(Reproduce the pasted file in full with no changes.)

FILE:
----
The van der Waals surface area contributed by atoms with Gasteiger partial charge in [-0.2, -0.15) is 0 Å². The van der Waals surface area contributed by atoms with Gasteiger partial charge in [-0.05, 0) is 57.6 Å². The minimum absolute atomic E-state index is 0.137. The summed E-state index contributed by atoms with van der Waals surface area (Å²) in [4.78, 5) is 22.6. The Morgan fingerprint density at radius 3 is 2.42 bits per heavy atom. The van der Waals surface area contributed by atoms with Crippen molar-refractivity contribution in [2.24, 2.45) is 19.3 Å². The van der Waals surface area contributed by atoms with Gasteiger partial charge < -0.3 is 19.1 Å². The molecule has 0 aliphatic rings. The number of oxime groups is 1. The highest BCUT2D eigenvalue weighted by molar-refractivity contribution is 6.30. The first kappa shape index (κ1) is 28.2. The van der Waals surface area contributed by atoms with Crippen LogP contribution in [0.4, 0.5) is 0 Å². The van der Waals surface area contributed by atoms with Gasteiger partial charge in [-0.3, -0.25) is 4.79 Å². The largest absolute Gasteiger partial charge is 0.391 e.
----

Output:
The van der Waals surface area contributed by atoms with Gasteiger partial charge in [-0.2, -0.15) is 0 Å². The van der Waals surface area contributed by atoms with Gasteiger partial charge in [-0.05, 0) is 57.6 Å². The minimum absolute atomic E-state index is 0.137. The summed E-state index contributed by atoms with van der Waals surface area (Å²) in [4.78, 5) is 22.6. The Morgan fingerprint density at radius 3 is 2.42 bits per heavy atom. The van der Waals surface area contributed by atoms with Crippen molar-refractivity contribution in [2.24, 2.45) is 19.3 Å². The van der Waals surface area contributed by atoms with Gasteiger partial charge < -0.3 is 19.1 Å². The molecule has 0 aliphatic rings. The number of oxime groups is 1. The highest BCUT2D eigenvalue weighted by molar-refractivity contribution is 6.30. The first kappa shape index (κ1) is 28.2. The van der Waals surface area contributed by atoms with Crippen LogP contribution in [0.4, 0.5) is 0 Å². The van der Waals surface area contributed by atoms with Gasteiger partial charge in [-0.3, -0.25) is 4.79 Å². The largest absolute Gasteiger partial charge is 0.391 e.